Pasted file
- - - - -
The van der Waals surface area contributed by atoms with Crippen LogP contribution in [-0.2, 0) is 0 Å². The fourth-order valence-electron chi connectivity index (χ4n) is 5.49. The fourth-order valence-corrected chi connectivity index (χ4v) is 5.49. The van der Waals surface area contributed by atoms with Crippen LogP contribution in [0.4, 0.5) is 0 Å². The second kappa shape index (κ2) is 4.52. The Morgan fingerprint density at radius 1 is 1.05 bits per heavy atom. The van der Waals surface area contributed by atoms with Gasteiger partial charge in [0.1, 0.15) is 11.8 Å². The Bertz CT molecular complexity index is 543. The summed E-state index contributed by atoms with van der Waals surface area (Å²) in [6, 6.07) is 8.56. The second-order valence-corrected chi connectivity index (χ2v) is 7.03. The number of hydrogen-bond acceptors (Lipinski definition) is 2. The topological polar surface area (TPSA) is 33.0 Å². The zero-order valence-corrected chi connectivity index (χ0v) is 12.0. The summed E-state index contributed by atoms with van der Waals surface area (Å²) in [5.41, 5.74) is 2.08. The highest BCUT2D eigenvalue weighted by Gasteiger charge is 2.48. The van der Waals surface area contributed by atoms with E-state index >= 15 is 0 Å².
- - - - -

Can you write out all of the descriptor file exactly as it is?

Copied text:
The van der Waals surface area contributed by atoms with Crippen LogP contribution in [-0.2, 0) is 0 Å². The fourth-order valence-electron chi connectivity index (χ4n) is 5.49. The fourth-order valence-corrected chi connectivity index (χ4v) is 5.49. The van der Waals surface area contributed by atoms with Crippen LogP contribution in [0.4, 0.5) is 0 Å². The second kappa shape index (κ2) is 4.52. The Morgan fingerprint density at radius 1 is 1.05 bits per heavy atom. The van der Waals surface area contributed by atoms with Gasteiger partial charge in [0.1, 0.15) is 11.8 Å². The Bertz CT molecular complexity index is 543. The summed E-state index contributed by atoms with van der Waals surface area (Å²) in [6, 6.07) is 8.56. The second-order valence-corrected chi connectivity index (χ2v) is 7.03. The number of hydrogen-bond acceptors (Lipinski definition) is 2. The topological polar surface area (TPSA) is 33.0 Å². The zero-order valence-corrected chi connectivity index (χ0v) is 12.0. The summed E-state index contributed by atoms with van der Waals surface area (Å²) in [5.41, 5.74) is 2.08. The highest BCUT2D eigenvalue weighted by Gasteiger charge is 2.48. The van der Waals surface area contributed by atoms with E-state index >= 15 is 0 Å².